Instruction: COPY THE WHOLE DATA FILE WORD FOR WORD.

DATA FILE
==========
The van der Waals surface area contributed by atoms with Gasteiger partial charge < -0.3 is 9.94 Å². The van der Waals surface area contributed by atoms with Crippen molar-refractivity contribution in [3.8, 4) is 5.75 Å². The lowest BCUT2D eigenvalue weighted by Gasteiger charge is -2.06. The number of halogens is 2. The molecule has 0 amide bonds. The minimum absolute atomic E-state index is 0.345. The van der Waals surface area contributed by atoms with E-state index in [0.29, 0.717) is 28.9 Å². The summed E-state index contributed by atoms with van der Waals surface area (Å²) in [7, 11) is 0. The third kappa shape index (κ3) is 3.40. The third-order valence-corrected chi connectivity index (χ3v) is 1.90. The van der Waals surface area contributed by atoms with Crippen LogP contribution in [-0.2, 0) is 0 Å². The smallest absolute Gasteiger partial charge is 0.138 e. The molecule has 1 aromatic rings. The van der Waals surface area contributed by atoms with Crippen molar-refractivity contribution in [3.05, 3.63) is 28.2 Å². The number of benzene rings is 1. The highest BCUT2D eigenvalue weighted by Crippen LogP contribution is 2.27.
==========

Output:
The van der Waals surface area contributed by atoms with Gasteiger partial charge < -0.3 is 9.94 Å². The van der Waals surface area contributed by atoms with Crippen molar-refractivity contribution in [3.8, 4) is 5.75 Å². The lowest BCUT2D eigenvalue weighted by Gasteiger charge is -2.06. The number of halogens is 2. The molecule has 0 amide bonds. The minimum absolute atomic E-state index is 0.345. The van der Waals surface area contributed by atoms with E-state index in [0.29, 0.717) is 28.9 Å². The summed E-state index contributed by atoms with van der Waals surface area (Å²) in [7, 11) is 0. The third kappa shape index (κ3) is 3.40. The third-order valence-corrected chi connectivity index (χ3v) is 1.90. The van der Waals surface area contributed by atoms with Crippen LogP contribution in [-0.2, 0) is 0 Å². The smallest absolute Gasteiger partial charge is 0.138 e. The molecule has 1 aromatic rings. The van der Waals surface area contributed by atoms with Crippen molar-refractivity contribution in [3.05, 3.63) is 28.2 Å². The number of benzene rings is 1. The highest BCUT2D eigenvalue weighted by Crippen LogP contribution is 2.27.